You can’t tell from my photo but that street is uphill, steadily.  It heads from the center of Granada (Centro) to the foot of the promontory that the Alhambra sits atop.  I’m old and out of shape so I stopped more than once to catch my breath.  Locals walked around me without pausing.  Shortly passed the city government offices and a nice statue of Isabella.  To my right is the Realejo, the old Jewish neighborhood.  To my left a block or so is the Cathedral of Izzie and Ferd and the foot of the Albacin.  The Albacin was the Muslim neighborhood for centuries and sits atop a hill almost as tall and steep as the one the Alhambra surmounts.

I didn’t feel up to any more steep climbs so I kept straight ahead and walked along the Darro river through a neighborhood called the Sacromonte.  This historically was where Romani (gypsies) lived in caves beside the river.  Modern gypsies, that we know as hippies, live here in those same caves.  [I may have made that up.]  The caves of Sacromonte are also home to clubs that feature Flamenco dance shows.

The Albaicin has a breath-taking view of the Alhambra.  From the Sacromonte you crane your neck to see the tops of only the tallest towers.  Pretty, though against the blue sky:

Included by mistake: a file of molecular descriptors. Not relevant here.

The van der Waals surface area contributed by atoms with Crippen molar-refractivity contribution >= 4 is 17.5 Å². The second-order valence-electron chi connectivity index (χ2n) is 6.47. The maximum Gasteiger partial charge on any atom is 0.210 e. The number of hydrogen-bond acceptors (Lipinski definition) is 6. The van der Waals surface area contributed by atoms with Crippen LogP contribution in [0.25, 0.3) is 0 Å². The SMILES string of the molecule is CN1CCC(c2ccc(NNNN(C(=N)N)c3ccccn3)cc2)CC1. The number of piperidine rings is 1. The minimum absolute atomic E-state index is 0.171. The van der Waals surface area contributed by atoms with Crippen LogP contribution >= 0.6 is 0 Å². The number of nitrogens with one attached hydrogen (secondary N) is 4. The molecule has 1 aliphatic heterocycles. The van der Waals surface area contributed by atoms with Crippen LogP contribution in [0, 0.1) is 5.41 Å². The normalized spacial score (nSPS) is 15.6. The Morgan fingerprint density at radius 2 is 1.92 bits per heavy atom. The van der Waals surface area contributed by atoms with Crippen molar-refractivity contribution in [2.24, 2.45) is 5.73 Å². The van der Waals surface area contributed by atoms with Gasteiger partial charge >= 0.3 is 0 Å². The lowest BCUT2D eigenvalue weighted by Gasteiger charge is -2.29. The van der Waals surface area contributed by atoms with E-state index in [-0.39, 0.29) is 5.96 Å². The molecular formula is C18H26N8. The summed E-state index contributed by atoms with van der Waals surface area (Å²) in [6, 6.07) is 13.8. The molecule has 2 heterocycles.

Granada 13Mar18_8

Keep in mind that I’m walking up the river.  The Darro and the Genil, the other, larger river that flows through town, come down out of the Sierra Nevada to the east and are fed by snow melt and, this week, rainfall runoff.  The Sierra Nevada are just over ten miles away, so this is a steady uphill slog.

As the Darro flows past the western end of the Sacromonte it disappears from view.  The river goes on, but as Granada expanded west, they built the town over the river.  Few tourists in Centro have any idea they are walking on water.  I suppose the river reappears somewhere west of town.  [Wrong, I later learned.  The Darro makes a left turn and flows beneath Calle Acera del Darro until it reappears and joins the Genil.]

I get to where the buildings are thinning out and little of interest appears ahead, so I turn left to check out the Albaicin.  I get halfway up the first block, which is an even steeper climb, and give up.  Note to self:  no apartment shopping in this barrio.  Wheezing, I turn around and head downhill, back toward the center of town.